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The Legislature on Tuesday, March 9, 2021 in Carson City. (David Calvert/The Nevada Independent)

People tend to think of ports as locations along an ocean, but to experts in the logistics industry, a port is any place that two types of transportation — say, railroads and highways — converge to allow the movement of freight from one mode of transportation to another. By that definition, Northern Nevada has abundant potential sites for inland ports to handle the shipping containers used in global trade. They create an important opportunity for us to provide good-paying jobs and continue building our region’s economy.

Best of all, some of the large tracts of vacant land that are among the most attractive locations for inland ports are found near smaller communities. Those communities would welcome new employment and economic diversification.

Creation of inland port facilities in Nevada, however, has been hamstrung by red tape and a slow-moving approval process that requires the involvement of state agencies as well as local government. State Sen. Ben Kieckhefer (R-Reno) recently introduced legislation, SB 298, that would streamline the approval process. It would provide greater flexibility for new inland ports to be created either by private companies or public agencies — or maybe even by public-private partnerships.

Once an inland port is created, it’s used by shippers that are able to transfer some of the tasks that traditionally are completed at ocean ports. For instance, the work that’s involved in receiving merchandise, clearing customs, loading and unloading shipping containers or preparing merchandise for further shipment all could be completed at an inland port. This allows the shipper to avoid the costly congestion and delays that are growing at locations such as the Port of Long Beach in Southern California.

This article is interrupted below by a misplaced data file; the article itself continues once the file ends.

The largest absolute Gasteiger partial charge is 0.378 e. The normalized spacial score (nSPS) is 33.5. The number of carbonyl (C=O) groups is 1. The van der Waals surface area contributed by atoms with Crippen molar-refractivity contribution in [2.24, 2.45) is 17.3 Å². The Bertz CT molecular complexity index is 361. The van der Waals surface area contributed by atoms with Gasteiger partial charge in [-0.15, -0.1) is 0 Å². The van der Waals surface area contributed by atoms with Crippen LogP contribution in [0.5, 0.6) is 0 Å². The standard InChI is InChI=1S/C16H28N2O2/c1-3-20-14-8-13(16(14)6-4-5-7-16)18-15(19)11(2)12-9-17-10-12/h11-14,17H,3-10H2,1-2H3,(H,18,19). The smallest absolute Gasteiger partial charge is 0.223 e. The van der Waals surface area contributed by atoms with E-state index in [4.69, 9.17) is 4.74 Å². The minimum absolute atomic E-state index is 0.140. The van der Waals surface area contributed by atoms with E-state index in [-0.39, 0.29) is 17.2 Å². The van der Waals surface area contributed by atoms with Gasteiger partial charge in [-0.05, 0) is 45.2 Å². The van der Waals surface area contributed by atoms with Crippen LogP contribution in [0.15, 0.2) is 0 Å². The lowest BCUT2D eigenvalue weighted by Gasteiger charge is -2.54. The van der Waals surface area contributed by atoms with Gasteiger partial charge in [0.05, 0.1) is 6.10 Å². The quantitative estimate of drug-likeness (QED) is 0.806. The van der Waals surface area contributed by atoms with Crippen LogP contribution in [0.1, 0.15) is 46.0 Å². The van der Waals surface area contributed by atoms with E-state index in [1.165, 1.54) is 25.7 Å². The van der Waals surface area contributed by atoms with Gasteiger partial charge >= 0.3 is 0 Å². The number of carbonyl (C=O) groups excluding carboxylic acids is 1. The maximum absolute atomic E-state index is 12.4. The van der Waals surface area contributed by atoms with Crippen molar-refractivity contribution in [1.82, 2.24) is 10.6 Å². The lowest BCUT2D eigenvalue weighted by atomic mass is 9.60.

But the economic opportunities don’t end there for nearby communities. Often, major retailers will build their own distribution facilities at or near an inland port. This creates even more opportunities for new jobs in warehousing, logistics and transportation. Northern Nevada already is known throughout the U.S. as an excellent location for distribution facilities. Orders fulfilled at our region’s distribution facilities can reach nearly every major city in the West within a day. The addition of international trade to this mix only can strengthen the region’s presence as a logistics hub.

The region already has the transportation infrastructure in place to support an inland port without big investments of public money for new roads. Northern Nevada offers employers a pool of highly skilled logistics professionals. The entire state provides a business climate that fosters economic growth. In short, our communities are well-positioned to support creation of inland port facilities, and we welcome the new jobs and economic diversification that inland ports would provide.

Now we need the help of our state lawmakers to create a sensible framework to allow for the creation of inland port locations without burdensome and unnecessary red tape. Kieckhefer’s proposed legislation is an important step toward building Nevada’s position as a center of international trade. And it’s an important step, as well, toward strengthening our communities.

Roy Edgington, Jr., is the mayor of Fernley.

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